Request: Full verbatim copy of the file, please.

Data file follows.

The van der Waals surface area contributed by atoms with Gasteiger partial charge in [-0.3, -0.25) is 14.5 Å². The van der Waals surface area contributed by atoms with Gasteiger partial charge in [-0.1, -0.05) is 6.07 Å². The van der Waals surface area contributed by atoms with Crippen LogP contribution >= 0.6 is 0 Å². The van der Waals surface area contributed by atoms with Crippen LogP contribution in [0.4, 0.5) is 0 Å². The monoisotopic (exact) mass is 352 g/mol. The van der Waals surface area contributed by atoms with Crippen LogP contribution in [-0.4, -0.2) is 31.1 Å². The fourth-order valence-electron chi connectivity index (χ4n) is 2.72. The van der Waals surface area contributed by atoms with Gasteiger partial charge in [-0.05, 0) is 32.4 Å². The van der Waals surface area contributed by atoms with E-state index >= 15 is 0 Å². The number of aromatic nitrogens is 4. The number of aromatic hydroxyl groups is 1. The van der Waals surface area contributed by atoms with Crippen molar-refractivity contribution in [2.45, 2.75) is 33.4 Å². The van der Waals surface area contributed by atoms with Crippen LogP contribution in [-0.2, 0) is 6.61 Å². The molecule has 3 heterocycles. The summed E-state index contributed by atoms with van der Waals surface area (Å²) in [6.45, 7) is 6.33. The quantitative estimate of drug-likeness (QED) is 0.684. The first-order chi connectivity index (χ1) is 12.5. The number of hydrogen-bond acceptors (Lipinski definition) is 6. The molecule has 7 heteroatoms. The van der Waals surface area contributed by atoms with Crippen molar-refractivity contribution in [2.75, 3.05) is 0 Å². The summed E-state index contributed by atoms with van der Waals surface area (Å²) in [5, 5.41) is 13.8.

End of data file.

The van der Waals surface area contributed by atoms with Gasteiger partial charge in [-0.3, -0.25) is 14.5 Å². The van der Waals surface area contributed by atoms with Gasteiger partial charge in [-0.1, -0.05) is 6.07 Å². The van der Waals surface area contributed by atoms with Crippen LogP contribution >= 0.6 is 0 Å². The van der Waals surface area contributed by atoms with Crippen LogP contribution in [0.4, 0.5) is 0 Å². The monoisotopic (exact) mass is 352 g/mol. The van der Waals surface area contributed by atoms with Crippen LogP contribution in [-0.4, -0.2) is 31.1 Å². The fourth-order valence-electron chi connectivity index (χ4n) is 2.72. The van der Waals surface area contributed by atoms with Gasteiger partial charge in [-0.05, 0) is 32.4 Å². The van der Waals surface area contributed by atoms with E-state index >= 15 is 0 Å². The number of aromatic nitrogens is 4. The number of aromatic hydroxyl groups is 1. The van der Waals surface area contributed by atoms with Crippen molar-refractivity contribution in [2.45, 2.75) is 33.4 Å². The van der Waals surface area contributed by atoms with Crippen LogP contribution in [-0.2, 0) is 6.61 Å². The molecule has 3 heterocycles. The summed E-state index contributed by atoms with van der Waals surface area (Å²) in [6.45, 7) is 6.33. The quantitative estimate of drug-likeness (QED) is 0.684. The first-order chi connectivity index (χ1) is 12.5. The number of hydrogen-bond acceptors (Lipinski definition) is 6. The molecule has 7 heteroatoms. The van der Waals surface area contributed by atoms with Crippen molar-refractivity contribution in [2.75, 3.05) is 0 Å². The summed E-state index contributed by atoms with van der Waals surface area (Å²) in [5, 5.41) is 13.8.